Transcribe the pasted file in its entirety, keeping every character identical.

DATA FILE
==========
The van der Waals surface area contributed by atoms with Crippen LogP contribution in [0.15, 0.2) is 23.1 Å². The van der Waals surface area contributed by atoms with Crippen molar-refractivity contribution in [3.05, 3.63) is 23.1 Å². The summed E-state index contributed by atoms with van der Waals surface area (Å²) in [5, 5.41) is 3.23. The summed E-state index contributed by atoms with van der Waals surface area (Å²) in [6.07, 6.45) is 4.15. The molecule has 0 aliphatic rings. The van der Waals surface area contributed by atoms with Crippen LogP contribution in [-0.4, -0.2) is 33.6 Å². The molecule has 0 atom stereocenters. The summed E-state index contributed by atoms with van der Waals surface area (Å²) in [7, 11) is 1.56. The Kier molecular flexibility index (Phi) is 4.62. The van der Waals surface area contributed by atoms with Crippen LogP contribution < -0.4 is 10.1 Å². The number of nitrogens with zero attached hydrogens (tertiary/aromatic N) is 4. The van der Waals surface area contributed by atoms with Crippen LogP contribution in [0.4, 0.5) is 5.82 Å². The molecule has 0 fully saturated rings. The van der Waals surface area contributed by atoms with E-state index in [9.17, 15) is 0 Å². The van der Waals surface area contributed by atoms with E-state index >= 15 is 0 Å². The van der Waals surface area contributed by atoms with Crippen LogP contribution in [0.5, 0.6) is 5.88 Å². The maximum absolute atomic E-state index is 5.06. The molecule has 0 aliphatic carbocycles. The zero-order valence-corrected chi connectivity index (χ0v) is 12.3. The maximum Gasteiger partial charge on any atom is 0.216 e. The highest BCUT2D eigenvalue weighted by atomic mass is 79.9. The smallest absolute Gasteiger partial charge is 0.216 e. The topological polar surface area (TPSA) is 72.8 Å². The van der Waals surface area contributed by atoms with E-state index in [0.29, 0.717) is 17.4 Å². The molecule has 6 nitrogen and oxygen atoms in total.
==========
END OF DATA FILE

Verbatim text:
The van der Waals surface area contributed by atoms with Crippen LogP contribution in [0.15, 0.2) is 23.1 Å². The van der Waals surface area contributed by atoms with Crippen molar-refractivity contribution in [3.05, 3.63) is 23.1 Å². The summed E-state index contributed by atoms with van der Waals surface area (Å²) in [5, 5.41) is 3.23. The summed E-state index contributed by atoms with van der Waals surface area (Å²) in [6.07, 6.45) is 4.15. The molecule has 0 aliphatic rings. The van der Waals surface area contributed by atoms with Crippen LogP contribution in [-0.4, -0.2) is 33.6 Å². The molecule has 0 atom stereocenters. The summed E-state index contributed by atoms with van der Waals surface area (Å²) in [7, 11) is 1.56. The Kier molecular flexibility index (Phi) is 4.62. The van der Waals surface area contributed by atoms with Crippen LogP contribution < -0.4 is 10.1 Å². The number of nitrogens with zero attached hydrogens (tertiary/aromatic N) is 4. The van der Waals surface area contributed by atoms with Crippen LogP contribution in [0.4, 0.5) is 5.82 Å². The molecule has 0 fully saturated rings. The van der Waals surface area contributed by atoms with E-state index in [9.17, 15) is 0 Å². The van der Waals surface area contributed by atoms with E-state index >= 15 is 0 Å². The van der Waals surface area contributed by atoms with Crippen LogP contribution in [0.5, 0.6) is 5.88 Å². The maximum absolute atomic E-state index is 5.06. The molecule has 0 aliphatic carbocycles. The zero-order valence-corrected chi connectivity index (χ0v) is 12.3. The maximum Gasteiger partial charge on any atom is 0.216 e. The highest BCUT2D eigenvalue weighted by atomic mass is 79.9. The smallest absolute Gasteiger partial charge is 0.216 e. The topological polar surface area (TPSA) is 72.8 Å². The van der Waals surface area contributed by atoms with E-state index in [0.29, 0.717) is 17.4 Å². The molecule has 6 nitrogen and oxygen atoms in total.